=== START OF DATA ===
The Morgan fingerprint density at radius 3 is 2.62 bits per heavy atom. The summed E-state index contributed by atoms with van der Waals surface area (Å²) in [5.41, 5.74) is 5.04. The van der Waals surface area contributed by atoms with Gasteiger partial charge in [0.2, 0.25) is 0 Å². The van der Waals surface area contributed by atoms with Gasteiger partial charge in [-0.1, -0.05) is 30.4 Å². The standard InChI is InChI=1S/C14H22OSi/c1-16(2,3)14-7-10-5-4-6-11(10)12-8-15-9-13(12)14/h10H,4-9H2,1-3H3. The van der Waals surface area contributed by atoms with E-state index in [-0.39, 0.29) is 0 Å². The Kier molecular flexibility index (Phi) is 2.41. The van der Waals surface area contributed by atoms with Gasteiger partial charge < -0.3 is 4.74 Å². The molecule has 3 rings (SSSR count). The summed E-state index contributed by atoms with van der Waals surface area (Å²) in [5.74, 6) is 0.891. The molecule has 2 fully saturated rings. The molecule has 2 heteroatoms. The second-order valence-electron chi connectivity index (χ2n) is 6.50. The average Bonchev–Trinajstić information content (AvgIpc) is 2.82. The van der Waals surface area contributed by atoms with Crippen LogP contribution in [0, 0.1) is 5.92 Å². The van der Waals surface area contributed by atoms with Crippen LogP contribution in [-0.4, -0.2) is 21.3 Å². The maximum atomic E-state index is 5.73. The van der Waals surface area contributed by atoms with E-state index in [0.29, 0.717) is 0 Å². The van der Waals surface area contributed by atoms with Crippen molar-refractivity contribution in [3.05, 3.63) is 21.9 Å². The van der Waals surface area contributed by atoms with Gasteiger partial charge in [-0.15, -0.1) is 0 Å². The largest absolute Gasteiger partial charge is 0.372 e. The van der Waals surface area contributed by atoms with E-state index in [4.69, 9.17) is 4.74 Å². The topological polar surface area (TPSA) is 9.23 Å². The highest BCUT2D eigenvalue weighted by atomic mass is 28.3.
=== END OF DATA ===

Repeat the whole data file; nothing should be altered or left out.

The Morgan fingerprint density at radius 3 is 2.62 bits per heavy atom. The summed E-state index contributed by atoms with van der Waals surface area (Å²) in [5.41, 5.74) is 5.04. The van der Waals surface area contributed by atoms with Gasteiger partial charge in [0.2, 0.25) is 0 Å². The van der Waals surface area contributed by atoms with Gasteiger partial charge in [-0.1, -0.05) is 30.4 Å². The standard InChI is InChI=1S/C14H22OSi/c1-16(2,3)14-7-10-5-4-6-11(10)12-8-15-9-13(12)14/h10H,4-9H2,1-3H3. The van der Waals surface area contributed by atoms with E-state index in [-0.39, 0.29) is 0 Å². The Kier molecular flexibility index (Phi) is 2.41. The van der Waals surface area contributed by atoms with Gasteiger partial charge < -0.3 is 4.74 Å². The molecule has 3 rings (SSSR count). The summed E-state index contributed by atoms with van der Waals surface area (Å²) in [5.74, 6) is 0.891. The molecule has 2 fully saturated rings. The molecule has 2 heteroatoms. The second-order valence-electron chi connectivity index (χ2n) is 6.50. The average Bonchev–Trinajstić information content (AvgIpc) is 2.82. The van der Waals surface area contributed by atoms with Crippen LogP contribution in [0, 0.1) is 5.92 Å². The van der Waals surface area contributed by atoms with Crippen LogP contribution in [-0.4, -0.2) is 21.3 Å². The maximum atomic E-state index is 5.73. The van der Waals surface area contributed by atoms with E-state index in [0.29, 0.717) is 0 Å². The van der Waals surface area contributed by atoms with Crippen molar-refractivity contribution in [3.05, 3.63) is 21.9 Å². The van der Waals surface area contributed by atoms with Gasteiger partial charge in [-0.15, -0.1) is 0 Å². The largest absolute Gasteiger partial charge is 0.372 e. The van der Waals surface area contributed by atoms with E-state index in [4.69, 9.17) is 4.74 Å². The topological polar surface area (TPSA) is 9.23 Å². The highest BCUT2D eigenvalue weighted by atomic mass is 28.3.